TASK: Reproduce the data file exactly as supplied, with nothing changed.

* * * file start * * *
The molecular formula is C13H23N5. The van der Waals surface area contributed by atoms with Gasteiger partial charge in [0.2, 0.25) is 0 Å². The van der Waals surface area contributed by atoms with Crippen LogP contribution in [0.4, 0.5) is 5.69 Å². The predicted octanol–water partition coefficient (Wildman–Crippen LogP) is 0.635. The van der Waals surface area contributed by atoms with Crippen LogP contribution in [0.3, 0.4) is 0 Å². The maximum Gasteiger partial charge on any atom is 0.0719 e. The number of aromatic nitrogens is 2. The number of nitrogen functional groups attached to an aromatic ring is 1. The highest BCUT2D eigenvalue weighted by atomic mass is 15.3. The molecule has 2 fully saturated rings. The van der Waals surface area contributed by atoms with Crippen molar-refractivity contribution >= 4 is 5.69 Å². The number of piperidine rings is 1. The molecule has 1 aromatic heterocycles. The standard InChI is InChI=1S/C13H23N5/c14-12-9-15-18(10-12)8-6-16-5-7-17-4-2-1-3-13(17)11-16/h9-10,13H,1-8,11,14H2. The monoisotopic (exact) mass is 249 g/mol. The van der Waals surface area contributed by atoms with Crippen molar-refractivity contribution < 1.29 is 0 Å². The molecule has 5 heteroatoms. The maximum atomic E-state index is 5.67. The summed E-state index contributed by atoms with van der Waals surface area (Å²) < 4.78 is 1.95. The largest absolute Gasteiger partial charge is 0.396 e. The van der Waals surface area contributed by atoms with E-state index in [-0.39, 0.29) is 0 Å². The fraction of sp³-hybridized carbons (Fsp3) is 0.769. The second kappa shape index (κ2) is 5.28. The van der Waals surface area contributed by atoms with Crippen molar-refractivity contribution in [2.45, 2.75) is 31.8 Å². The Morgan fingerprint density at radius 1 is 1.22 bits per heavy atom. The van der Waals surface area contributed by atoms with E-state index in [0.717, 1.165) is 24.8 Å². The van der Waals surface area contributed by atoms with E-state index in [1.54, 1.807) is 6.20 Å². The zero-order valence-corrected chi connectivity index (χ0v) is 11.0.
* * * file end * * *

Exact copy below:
The molecular formula is C13H23N5. The van der Waals surface area contributed by atoms with Gasteiger partial charge in [0.2, 0.25) is 0 Å². The van der Waals surface area contributed by atoms with Crippen LogP contribution in [0.4, 0.5) is 5.69 Å². The predicted octanol–water partition coefficient (Wildman–Crippen LogP) is 0.635. The van der Waals surface area contributed by atoms with Crippen LogP contribution in [0.3, 0.4) is 0 Å². The maximum Gasteiger partial charge on any atom is 0.0719 e. The number of aromatic nitrogens is 2. The number of nitrogen functional groups attached to an aromatic ring is 1. The highest BCUT2D eigenvalue weighted by atomic mass is 15.3. The molecule has 2 fully saturated rings. The van der Waals surface area contributed by atoms with Crippen molar-refractivity contribution >= 4 is 5.69 Å². The number of piperidine rings is 1. The molecule has 1 aromatic heterocycles. The standard InChI is InChI=1S/C13H23N5/c14-12-9-15-18(10-12)8-6-16-5-7-17-4-2-1-3-13(17)11-16/h9-10,13H,1-8,11,14H2. The monoisotopic (exact) mass is 249 g/mol. The van der Waals surface area contributed by atoms with Crippen molar-refractivity contribution < 1.29 is 0 Å². The molecule has 5 heteroatoms. The maximum atomic E-state index is 5.67. The summed E-state index contributed by atoms with van der Waals surface area (Å²) < 4.78 is 1.95. The largest absolute Gasteiger partial charge is 0.396 e. The van der Waals surface area contributed by atoms with E-state index in [-0.39, 0.29) is 0 Å². The fraction of sp³-hybridized carbons (Fsp3) is 0.769. The second kappa shape index (κ2) is 5.28. The van der Waals surface area contributed by atoms with Crippen molar-refractivity contribution in [2.45, 2.75) is 31.8 Å². The Morgan fingerprint density at radius 1 is 1.22 bits per heavy atom. The van der Waals surface area contributed by atoms with E-state index in [0.717, 1.165) is 24.8 Å². The van der Waals surface area contributed by atoms with E-state index in [1.54, 1.807) is 6.20 Å². The zero-order valence-corrected chi connectivity index (χ0v) is 11.0.